Will Olmert Make A Lame Duck Peace Push?


comments by Emanuel A. Winston, Middle East Analyst & Commentator

Clearly, everyone in Israel, possibly the entire world, believes that Ehud Olmert and his infamous gang of miscreants will make every effort to cheat the Israeli people. He and his confederates are planning to stay in power at least up to February or March – according to Haim Ramon.

The following WALL ST. JOURNAL opinion piece of August 1st is accurate in its assessment. What may be missing is the deal Olmert tries to work out with Ehud Barak, Tzippi Livni and Shimon Peres to get a pardon for his crimes IF he steps aside.

Prime Minister Ehud Olmert’s announcement — that he intends to resign following his party’s mid-September primaries to select a new leader — was greeted graciously across the Israeli political spectrum. Even political rivals commended Mr. Olmert for displaying courage and dignity in acknowledging his inability to continue leading the country under a pall of police investigations into his alleged corruption. In fact, though, Mr. Olmert may be about to embark on one of the most politically corrupt maneuvers in Israel’s history.

According to aides, Mr. Olmert intends in the coming weeks to intensify negotiations with both Syrian and Palestinian leaders. He knows, of course, that what remains of his term is hardly enough time to reach an agreement on either track. Instead, he seeks to create the foundation for a future agreement — hoping, aides say, to ensure that he isn’t remembered only as the prime minister removed from office by scandal.

But there could be a more nefarious motive at work: that Mr. Olmert will use peace negotiations to prolong his stay in office. According to this scenario, neither of Mr. Olmert’s likely successors, Foreign Minister Tzippi Livni or Transportation Minister Shaul Mofaz, is likely to create a stable coalition. The collapse of the government would then be followed by elections, which, polls say, would result in a victory for Likud leader Benjamin Netanyahu. Mr. Olmert may believe that progress toward a peace agreement with either the Palestinians or the Syrians will convince the all-powerful Israeli media — overwhelmingly left-wing and deeply antagonistic to Mr. Netanyahu — to support his continuation in office.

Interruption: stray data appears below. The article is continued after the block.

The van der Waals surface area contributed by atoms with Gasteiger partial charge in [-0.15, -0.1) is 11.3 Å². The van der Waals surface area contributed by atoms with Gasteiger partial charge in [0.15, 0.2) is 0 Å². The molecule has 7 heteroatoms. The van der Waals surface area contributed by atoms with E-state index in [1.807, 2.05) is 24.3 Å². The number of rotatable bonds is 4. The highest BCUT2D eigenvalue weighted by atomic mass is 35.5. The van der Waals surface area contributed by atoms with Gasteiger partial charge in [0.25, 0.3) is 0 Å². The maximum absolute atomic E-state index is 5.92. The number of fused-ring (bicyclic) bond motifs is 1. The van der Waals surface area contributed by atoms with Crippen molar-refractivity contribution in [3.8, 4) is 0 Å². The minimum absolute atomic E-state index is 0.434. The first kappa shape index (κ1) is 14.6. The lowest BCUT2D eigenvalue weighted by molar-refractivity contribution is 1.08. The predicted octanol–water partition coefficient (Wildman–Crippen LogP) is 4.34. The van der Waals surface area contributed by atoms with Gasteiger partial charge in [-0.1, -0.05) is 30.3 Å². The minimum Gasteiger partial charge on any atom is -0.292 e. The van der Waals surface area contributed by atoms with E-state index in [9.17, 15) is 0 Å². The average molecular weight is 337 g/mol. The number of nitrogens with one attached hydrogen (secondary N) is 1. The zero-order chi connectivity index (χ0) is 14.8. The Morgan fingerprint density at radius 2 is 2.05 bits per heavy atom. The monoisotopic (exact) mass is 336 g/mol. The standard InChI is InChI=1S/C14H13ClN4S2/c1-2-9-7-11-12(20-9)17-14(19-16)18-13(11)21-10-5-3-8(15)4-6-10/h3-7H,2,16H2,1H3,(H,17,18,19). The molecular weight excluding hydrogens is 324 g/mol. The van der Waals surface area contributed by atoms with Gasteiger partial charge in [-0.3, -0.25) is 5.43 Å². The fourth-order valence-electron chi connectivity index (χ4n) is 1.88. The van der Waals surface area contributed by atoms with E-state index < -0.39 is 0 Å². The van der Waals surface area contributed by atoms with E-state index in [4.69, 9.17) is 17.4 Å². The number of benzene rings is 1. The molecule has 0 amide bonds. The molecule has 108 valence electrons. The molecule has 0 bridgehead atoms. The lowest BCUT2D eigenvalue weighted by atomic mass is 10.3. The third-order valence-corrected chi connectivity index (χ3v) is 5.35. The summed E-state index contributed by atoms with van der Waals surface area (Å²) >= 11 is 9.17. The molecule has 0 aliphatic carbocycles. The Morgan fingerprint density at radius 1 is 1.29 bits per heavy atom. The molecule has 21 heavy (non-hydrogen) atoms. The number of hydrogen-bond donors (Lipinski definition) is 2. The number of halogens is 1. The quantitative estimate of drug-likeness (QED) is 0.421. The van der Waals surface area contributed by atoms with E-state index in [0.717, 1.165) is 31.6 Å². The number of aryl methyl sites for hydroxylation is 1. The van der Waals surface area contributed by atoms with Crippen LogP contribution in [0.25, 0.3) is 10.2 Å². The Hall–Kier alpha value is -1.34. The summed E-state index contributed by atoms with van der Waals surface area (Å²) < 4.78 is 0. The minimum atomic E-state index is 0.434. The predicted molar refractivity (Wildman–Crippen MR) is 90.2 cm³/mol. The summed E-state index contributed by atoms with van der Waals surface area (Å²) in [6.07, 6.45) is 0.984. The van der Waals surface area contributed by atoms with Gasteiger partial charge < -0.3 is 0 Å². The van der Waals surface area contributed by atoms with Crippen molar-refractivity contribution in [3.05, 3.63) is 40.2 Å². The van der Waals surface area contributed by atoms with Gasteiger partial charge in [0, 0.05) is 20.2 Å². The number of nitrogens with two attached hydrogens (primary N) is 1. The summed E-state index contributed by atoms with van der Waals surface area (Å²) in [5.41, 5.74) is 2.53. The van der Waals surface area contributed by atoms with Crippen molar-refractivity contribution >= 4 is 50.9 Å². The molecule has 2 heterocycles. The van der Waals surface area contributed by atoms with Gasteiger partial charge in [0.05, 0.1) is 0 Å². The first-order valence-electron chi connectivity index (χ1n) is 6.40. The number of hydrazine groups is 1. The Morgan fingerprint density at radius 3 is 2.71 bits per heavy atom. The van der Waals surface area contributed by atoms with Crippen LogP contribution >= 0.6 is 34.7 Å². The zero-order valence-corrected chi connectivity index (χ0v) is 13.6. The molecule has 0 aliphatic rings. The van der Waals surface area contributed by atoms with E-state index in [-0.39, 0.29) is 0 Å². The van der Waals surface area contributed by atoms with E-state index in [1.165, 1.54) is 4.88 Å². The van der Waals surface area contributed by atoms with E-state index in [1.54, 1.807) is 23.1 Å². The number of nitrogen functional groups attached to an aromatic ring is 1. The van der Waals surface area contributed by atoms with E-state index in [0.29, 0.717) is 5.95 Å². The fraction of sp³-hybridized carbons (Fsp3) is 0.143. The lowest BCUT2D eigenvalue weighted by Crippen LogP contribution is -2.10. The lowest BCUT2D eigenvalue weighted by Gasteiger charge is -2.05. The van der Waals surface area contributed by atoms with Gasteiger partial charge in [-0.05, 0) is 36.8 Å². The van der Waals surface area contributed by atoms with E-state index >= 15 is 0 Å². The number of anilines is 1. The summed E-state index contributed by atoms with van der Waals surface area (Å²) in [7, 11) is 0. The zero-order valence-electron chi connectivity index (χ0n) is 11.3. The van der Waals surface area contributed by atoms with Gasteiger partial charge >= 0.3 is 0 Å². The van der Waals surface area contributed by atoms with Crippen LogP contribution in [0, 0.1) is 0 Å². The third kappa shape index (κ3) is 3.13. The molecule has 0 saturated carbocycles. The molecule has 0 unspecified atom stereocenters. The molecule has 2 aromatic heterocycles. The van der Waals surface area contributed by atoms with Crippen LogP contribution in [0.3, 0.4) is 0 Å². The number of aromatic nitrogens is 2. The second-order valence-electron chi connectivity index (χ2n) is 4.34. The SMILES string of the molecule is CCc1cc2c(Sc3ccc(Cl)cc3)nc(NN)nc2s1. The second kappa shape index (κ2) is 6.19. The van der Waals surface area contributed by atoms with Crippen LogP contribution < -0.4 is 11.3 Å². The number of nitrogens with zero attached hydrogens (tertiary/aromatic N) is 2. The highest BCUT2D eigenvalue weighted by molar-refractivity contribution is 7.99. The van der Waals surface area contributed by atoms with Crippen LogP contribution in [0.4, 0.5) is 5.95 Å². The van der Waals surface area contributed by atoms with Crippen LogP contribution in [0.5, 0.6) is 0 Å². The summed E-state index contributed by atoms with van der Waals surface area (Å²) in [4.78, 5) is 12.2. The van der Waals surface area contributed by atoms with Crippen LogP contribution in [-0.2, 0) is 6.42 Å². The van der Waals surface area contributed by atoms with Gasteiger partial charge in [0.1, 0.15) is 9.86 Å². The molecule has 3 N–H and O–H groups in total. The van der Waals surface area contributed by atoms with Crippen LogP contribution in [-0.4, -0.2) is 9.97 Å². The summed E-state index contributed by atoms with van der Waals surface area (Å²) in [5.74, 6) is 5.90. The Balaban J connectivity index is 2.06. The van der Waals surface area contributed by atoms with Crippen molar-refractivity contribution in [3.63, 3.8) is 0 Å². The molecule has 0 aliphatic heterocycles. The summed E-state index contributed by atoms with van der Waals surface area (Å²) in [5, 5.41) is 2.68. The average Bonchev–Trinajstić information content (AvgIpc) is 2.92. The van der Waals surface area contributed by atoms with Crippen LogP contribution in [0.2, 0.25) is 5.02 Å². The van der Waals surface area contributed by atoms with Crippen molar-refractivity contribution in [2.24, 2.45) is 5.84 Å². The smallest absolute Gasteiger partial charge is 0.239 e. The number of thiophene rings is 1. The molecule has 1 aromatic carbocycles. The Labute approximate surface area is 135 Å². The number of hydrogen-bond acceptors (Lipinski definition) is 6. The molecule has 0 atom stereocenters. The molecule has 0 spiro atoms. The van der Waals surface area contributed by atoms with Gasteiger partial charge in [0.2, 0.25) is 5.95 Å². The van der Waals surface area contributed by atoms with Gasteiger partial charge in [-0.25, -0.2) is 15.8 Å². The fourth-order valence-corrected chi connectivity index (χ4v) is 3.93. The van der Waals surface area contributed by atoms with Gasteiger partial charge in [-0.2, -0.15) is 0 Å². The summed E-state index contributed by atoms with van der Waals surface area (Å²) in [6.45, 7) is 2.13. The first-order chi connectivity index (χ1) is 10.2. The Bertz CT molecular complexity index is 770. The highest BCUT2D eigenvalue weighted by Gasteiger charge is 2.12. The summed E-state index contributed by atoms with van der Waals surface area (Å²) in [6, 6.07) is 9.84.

There is precedent for Mr. Olmert to suspect that such a maneuver might actually work. Advocates of this scenario recall that, following the disastrous Lebanon War two years ago, Mr. Olmert attempted to deflect calls for his resignation by meeting with leading figures on the Israeli left, including novelist Amos Oz. If you don’t support me and my peace initiatives, he is said to have warned them, you will end up with Netanyahu as prime minister. In fact, Mr. Olmert’s peace efforts on the Syrian and Palestinian tracks led to a demonstrative reduction in calls for his resignation in the Israeli media.

Mr. Olmert’s use of peace negotiations to ensure his political survival was sufficiently cynical then. Now, in his desperation to achieve progress in negotiations — either with an eye toward his place in history or toward prolonging his stay in office — he could make concessions that violate Israel’s most basic positions.

Mr. Olmert may be tempted to concede the Syrian demand, rejected by three former Israeli prime ministers, for a foothold on the shores of the Sea of Galilee, Israel’s main fresh-water source. Likewise, on the Palestinian track, Mr. Olmert could undermine Israel’s refusal to accept the principle of the “right of return” of descendants of Palestinian refugees to the Jewish state. For Syrian and Palestinians leaders, Mr. Olmert’s vulnerability presents an opportunity to extract concessions from Israel that would not be attainable under a more legitimate prime minister.